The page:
I will repeat my previous comment, as everyone seems to think appending [0] to your jQuery selector will give you the old output, it will not: $(this)[0] does only give you "old output" correctly if you only find one element, if you find many different elements, you will see it outputs only the first[0] in the array of elements, and thus is not useful. –  Victor S Nov 26 '12 at 20:20
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console.log.apply(console, [].slice.call($('p'), 0))
-> ►<p>…</p>, ►<p>…</p>, <p class="label-key">viewed</p>

Update: Simpler solution.


Rationale behind the console output change:

What was the rationale behind the request to not include attributes/textContent?

Response from pfeldman, DevTools developer:

people that dump DOM lists appreciate the dense look.

crbug.com/50316

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I see you beat me here with almost the same solution that I posted. What does the additional [].slice.call(x,0) that is in yours but not mine do? –  brentonstrine Nov 27 '12 at 22:36
    
It’s a common way to convert an array-like object to a real array. stackoverflow.com/questions/4929924/… –  NVI Nov 28 '12 at 9:07
    
[].slice.call doesn’t do anything here to the output of the console, it seems. –  NVI Nov 28 '12 at 9:12
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My edit to @brentonstrine's answer got rejected, so I'm going to make a new answer for it. But see my other answer on this page for an even better solution.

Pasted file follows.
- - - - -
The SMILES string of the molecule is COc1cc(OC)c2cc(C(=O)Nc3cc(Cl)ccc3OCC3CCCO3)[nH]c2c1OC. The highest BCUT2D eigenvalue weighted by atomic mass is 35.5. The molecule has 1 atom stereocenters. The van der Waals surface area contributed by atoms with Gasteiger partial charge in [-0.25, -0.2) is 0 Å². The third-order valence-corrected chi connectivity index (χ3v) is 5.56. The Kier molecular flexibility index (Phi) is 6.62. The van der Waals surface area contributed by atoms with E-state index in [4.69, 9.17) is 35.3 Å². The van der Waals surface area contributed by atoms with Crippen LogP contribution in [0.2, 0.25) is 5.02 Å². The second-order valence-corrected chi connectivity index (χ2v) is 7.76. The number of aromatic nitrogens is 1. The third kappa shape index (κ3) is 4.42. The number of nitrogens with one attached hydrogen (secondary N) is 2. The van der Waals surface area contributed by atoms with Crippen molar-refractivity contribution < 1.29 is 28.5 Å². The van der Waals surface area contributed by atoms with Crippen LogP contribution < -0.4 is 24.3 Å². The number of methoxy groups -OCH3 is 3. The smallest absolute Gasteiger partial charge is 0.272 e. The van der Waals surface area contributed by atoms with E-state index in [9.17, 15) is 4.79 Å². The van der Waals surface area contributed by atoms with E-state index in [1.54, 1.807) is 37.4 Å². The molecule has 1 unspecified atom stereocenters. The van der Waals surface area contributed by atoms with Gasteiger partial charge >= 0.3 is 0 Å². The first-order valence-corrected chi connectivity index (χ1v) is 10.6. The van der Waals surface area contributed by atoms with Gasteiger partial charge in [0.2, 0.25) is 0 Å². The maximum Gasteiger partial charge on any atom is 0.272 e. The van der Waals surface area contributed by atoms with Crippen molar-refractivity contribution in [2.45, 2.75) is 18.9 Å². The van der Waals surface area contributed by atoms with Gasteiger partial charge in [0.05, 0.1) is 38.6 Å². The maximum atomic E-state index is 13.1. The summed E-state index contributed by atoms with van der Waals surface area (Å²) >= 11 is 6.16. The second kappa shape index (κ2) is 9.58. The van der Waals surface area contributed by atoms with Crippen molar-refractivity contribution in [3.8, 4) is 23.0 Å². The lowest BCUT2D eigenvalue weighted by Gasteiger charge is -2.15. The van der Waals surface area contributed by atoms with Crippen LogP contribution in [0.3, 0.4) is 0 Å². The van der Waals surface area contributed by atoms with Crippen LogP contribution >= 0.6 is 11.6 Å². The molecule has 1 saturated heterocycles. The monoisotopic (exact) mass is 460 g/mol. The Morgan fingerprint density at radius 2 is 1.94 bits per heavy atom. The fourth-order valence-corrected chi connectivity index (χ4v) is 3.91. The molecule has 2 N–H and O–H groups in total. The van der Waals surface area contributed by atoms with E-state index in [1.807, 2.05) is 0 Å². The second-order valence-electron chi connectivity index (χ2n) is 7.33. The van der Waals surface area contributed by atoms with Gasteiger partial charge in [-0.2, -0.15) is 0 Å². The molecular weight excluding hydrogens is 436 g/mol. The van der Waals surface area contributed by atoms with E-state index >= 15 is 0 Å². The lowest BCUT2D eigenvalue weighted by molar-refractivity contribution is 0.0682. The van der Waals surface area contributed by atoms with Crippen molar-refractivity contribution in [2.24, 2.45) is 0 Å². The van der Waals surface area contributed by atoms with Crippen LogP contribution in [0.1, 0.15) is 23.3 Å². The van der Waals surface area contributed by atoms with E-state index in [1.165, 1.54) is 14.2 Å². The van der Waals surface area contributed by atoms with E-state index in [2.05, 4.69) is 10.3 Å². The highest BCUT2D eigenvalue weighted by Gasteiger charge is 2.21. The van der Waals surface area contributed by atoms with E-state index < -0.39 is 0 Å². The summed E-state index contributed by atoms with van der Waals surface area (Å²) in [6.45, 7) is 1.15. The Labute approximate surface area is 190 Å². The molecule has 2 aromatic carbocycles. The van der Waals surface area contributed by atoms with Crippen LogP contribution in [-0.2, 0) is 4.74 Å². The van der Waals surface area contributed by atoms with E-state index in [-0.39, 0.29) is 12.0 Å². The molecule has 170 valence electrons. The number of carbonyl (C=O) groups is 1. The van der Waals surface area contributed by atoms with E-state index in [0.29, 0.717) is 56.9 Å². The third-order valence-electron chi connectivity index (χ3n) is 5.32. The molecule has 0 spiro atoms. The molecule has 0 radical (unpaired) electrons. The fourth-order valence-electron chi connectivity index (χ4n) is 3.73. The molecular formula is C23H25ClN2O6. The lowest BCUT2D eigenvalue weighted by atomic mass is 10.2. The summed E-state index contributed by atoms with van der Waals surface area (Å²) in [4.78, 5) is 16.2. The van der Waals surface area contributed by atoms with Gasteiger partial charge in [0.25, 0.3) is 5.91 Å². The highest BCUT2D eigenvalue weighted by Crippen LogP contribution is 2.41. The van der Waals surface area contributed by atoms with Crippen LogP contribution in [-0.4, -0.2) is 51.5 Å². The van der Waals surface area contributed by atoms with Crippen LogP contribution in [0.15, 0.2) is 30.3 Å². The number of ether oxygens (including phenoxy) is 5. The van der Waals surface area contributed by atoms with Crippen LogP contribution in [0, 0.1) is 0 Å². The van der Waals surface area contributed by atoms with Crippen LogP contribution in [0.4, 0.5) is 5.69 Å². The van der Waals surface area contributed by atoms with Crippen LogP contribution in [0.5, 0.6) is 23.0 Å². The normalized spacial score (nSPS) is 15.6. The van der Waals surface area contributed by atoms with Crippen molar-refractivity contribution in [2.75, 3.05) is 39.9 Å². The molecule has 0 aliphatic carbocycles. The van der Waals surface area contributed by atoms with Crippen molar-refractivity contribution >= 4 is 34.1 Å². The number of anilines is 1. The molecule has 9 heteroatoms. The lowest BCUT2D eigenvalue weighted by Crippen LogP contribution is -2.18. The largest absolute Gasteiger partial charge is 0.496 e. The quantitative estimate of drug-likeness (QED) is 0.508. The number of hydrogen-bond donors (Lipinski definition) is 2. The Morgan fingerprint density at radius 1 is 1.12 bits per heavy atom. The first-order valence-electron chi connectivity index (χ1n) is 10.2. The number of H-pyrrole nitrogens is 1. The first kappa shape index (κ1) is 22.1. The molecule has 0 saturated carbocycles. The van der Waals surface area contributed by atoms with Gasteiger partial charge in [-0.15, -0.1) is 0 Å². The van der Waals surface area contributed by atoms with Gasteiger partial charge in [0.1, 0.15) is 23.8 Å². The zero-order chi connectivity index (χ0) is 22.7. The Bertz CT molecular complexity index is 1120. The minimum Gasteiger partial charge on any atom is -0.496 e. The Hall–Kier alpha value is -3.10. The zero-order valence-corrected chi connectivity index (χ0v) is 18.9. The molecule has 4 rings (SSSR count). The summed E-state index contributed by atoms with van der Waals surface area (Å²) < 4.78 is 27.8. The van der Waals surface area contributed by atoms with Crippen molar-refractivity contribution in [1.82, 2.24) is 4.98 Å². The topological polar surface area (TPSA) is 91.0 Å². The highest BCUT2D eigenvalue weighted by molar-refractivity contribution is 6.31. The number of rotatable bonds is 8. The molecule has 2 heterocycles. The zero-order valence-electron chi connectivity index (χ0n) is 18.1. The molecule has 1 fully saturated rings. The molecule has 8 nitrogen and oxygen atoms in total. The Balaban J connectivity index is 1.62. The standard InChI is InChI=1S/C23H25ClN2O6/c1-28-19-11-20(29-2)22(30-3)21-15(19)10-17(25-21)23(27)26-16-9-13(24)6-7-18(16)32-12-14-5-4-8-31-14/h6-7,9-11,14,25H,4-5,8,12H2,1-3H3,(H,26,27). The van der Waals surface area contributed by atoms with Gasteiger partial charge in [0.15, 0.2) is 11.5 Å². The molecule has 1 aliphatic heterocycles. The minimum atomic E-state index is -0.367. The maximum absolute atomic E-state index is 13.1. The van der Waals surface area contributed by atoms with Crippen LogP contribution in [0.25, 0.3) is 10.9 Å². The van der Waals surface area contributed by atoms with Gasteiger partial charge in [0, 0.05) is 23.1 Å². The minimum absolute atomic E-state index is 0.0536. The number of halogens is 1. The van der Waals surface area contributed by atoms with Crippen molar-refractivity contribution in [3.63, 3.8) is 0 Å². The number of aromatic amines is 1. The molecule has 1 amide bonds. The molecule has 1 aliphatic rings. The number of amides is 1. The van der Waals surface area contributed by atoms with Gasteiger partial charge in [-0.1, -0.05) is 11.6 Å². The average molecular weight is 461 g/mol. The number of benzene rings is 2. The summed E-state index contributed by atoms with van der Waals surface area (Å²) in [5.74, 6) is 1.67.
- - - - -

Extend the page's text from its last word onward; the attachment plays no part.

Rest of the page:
This demo shows you why we care about logging this new way versus the normal way...

// paste this whole block into the console of THIS PAGE and see a working demo!

var domlog = function(obj){ console.log.apply(console, obj); };

domlog($('#answer-13594327'));

// compare ^that^ to the normal element logging...

var normallog = function(obj){ console.log(obj); };

normallog($('#answer-13594327'));

Demo of the 2 different loggin metods

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In case my edit suggestions will not make it through (2 reject vs. 2 approve) If domlog($(id)) is used it returns the domnode in a way that you can mouse over it in the console and the matching node <div id="answer-13594327">...</div> is highligthed in its page context (see screenshot). The function normallog($(id)) returns the [node] in brackets - mouse over does not highlight the bracketed node [<div id="answer-13594327">...</div>] –  threeFourOneSixOneThree Apr 28 '13 at 16:28
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This is my sollution, to wrap console.log in my own function, it has some shortcomings, like it doesn't tell you the line number the problem occured in but I make up by outputing significan log messages... if anyone want to improve on it feel free!

Note: underscore.js is a dependency, I'm sure you can do it in pure JS, but I always depend on underscore.js :)

// wrap the console.log function
var log = function(data) {
    // switch setting
    var allowed = true;
    if (allowed) {
        console.log("LOG");
        console.log(typeof data);
        if (typeof data == "object" || typeof data == "array") {
            _.each(data, function(item) {
                console.log(item);
            });
        } else {
            console.log(data);
        }
    };

The take home message here is:

if (typeof data == "object" || typeof data == "array") {
            _.each(data, function(item) {
                console.log(item);
            });
        } else {
            console.log(data);
        }

Then you just do: log($(".some.class")); and get the elements as old school DOM objects in the console.